Labour party leader calls for secondary legislation on children in care to be annulled

Labour party leader calls for secondary legislation on children in care to be annulled

The leader of the Labour Party has called for the Adoption and Children (Coronavirus) (Amendment) Regulations 2020 to be annulled.

Keir Starmer has tabled an early day motion urging the secondary legislation, which came into force on 24 April in response to the COVID-19 pandemic, to be abolished.

The government published a statutory instrument in order to make changes to regulations (secondary legislation) relating to the legal protections for children in care as an emergency response to the COVID-19 pandemic. The measures are due to expire on 25 September 2020 – though this expiry date can be revoked.

The introduction of the measures relax some duties relating to children in care, including visits by social workers and independent reviews.

Chief executive of WillisPalmer Mark Willis said at the time: “The relaxing of systems and timescales put in place to safeguard vulnerable children is of grave concern to us. This is not the answer. While it may alleviate pressures on local authorities currently working with fewer staff during the outbreak, it is merely storing problems up for post-lockdown when children’s services departments will be inundated with referrals to the many problems we already know are being exacerbated in lockdown such as a rise in domestic abuse.”

A frontline social worker told us: “What worries me is that children in care who are in new placements may not be seeing their social worker regularly and so if they are experiencing any problems or even abuse in their placements, they would not be able to disclose this to a social worker because statutory visits are not being carried out or are being done virtually. For children in care who are in a long-term stable placement with no concerns, this may not be so much of an issue, but in other placements it could leave children at risk.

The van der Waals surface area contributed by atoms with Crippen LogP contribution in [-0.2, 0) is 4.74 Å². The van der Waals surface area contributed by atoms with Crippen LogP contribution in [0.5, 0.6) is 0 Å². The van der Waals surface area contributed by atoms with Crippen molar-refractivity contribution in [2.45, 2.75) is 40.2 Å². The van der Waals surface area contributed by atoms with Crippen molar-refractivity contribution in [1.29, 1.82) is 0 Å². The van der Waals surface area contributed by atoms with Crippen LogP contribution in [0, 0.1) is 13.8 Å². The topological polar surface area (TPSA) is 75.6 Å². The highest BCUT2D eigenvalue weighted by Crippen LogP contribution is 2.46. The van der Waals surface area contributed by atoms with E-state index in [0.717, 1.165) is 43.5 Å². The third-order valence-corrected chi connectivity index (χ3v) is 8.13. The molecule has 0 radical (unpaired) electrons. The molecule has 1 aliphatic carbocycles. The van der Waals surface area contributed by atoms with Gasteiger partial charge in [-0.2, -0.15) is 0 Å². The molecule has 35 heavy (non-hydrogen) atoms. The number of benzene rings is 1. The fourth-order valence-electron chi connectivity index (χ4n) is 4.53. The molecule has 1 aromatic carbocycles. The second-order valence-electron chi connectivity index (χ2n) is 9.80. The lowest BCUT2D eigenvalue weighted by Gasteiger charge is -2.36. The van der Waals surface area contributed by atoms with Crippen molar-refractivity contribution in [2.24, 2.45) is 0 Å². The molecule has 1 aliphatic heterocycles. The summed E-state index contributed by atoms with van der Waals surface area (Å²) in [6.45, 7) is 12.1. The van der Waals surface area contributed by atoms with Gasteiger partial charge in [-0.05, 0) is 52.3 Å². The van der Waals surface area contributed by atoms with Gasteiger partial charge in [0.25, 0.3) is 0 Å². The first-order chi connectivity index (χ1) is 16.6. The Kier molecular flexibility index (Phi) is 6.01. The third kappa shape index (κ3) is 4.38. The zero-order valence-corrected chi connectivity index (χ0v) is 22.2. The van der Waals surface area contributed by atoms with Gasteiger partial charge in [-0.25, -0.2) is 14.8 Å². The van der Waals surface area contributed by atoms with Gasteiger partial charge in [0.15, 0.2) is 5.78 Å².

“The local authority is the corporate parent to any child in care, therefore, if we are not fulfilling our statutory duty, we are effectively abandoning these children," she added.

The measures set out in the secondary legislation include:

- Currently, social workers must visit children living in care, or who are privately fostered, within one week when they have gone into care, and every six weeks for the year after that. However now if they are unable to visit within the timescales they must do so as soon as ‘reasonably practicable’ thereafter. This applies even if the ‘visits’ are done by phone or video call.

- Requirements to review plans for children in care within set timescales have been relaxed, meaning that children will not have this opportunity to raise issues about their care and to have this independently scrutinised.

- The independent panels which approve foster carers and adoption placements have become optional.

- Local authorities can now approve anyone who meets the requirements as a temporary foster carer, rather than only those who are connected to a child, such as friends or family, as was the case previously.

- Children’s homes no longer have to have monthly independent visits carried out.